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In August, Michael Sona was found guilty of wilfully preventing or endeavouring to prevent an elector from voting in connection with the 2011 federal election’s robocall scandal.

Interfering with a citizen's right to vote merits real jail time, an Ontario judge declared Wednesday as he made Michael Sona the first person to spend time behind bars for violating the Canada Elections Act.

Mr. Sona, a former Conservative staffer convicted in the 2011 robocalls scandal, was sentenced to nine months behind bars and one year's probation for what Justice Gary Hearn called "an affront to the electoral process."

He's the first person convicted of wilfully preventing or endeavouring to prevent an elector from voting under the Canada Elections Act, said Justice Hearn, who called his task "a difficult and troublesome sentencing."

Justice Hearn said he believes Mr. Sona did not act alone in the scheme, in which some 6,700 automated phone calls were placed on the morning of the 2011 federal election with misleading information on how to vote.

Mr. Sona, who was just 22 at the time of the offence, lacked proper guidance from more experienced colleagues, and has suffered emotionally in the aftermath, Justice Hearn acknowledged.

But jail time was nonetheless warranted to send the message – particularly to those involved in politics – that messing with the electoral process is a serious crime, he said.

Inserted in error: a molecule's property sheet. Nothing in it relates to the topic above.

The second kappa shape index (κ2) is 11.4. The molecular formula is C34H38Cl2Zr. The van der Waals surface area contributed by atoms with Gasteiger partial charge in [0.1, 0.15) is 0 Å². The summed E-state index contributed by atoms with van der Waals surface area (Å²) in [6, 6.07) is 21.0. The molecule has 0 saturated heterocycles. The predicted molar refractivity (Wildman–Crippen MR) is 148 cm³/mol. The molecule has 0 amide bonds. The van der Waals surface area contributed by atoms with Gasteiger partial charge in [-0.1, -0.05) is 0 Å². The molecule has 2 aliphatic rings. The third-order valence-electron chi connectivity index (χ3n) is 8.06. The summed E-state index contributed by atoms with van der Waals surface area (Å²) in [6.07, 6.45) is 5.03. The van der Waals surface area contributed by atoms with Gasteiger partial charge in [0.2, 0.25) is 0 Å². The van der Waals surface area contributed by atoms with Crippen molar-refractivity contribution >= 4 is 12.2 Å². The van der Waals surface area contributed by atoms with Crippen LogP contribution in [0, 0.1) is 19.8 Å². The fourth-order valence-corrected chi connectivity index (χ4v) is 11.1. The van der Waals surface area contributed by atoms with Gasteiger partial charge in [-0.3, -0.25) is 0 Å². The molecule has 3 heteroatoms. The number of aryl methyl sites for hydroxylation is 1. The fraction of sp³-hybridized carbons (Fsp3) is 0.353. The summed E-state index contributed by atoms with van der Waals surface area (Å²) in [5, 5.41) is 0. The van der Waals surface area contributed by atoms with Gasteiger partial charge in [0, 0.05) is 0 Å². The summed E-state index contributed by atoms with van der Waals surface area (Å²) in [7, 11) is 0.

"This was a deliberate and considered course of criminal conduct specifically designed to subvert the inherent fairness of the electoral process," Justice Hearn told the court.

"This was a federal election undertaken to elect representatives who form the governing body in our nation. This was not an amateurish Grade 8 election campaign for student council. Conduct such as that of Mr. Sona is not suitable at any time."

Mr. Sona hung his head and fiddled with his BlackBerry, his family members beside him in tears, as Justice Hearn delivered the verdict. Mr. Sona was later led out of the courtroom by police.

Mr. Sona's lawyer, Norm Boxall, said his client would be transferred to an unspecified provincial jail. He said a decision has not yet been made whether to file an appeal.

"He's obviously disappointed with the decision, but he's strong," Mr. Boxall said outside court. "He will be considering all of his options in the upcoming days, and those decisions are best made when persons can reflect calmly and logically and not do them in the emotional aftermath of a decision."

Mr. Boxall said Mr. Sona would likely consult with another lawyer to determine whether an appeal is appropriate. He could then seek a release from jail pending his appeal. Should he decide not to appeal, he could be eligible to apply for parole after three months, Mr. Boxall said.

In a statement issued through a friend and posted to Twitter, Mr. Sona continued to plead his innocence.

"I had no involvement in the fraudulent phone calls," the statement said.

"Furthermore, although I have suspicions based on media reports I've read, as other Canadians do, I have no [personal] knowledge who on the … campaign was responsible for these fraudulent phone calls."

Mr. Boxall had asked for a suspended sentence or a six-to-12-month conditional sentence with house arrest, parole and a requirement for community service.

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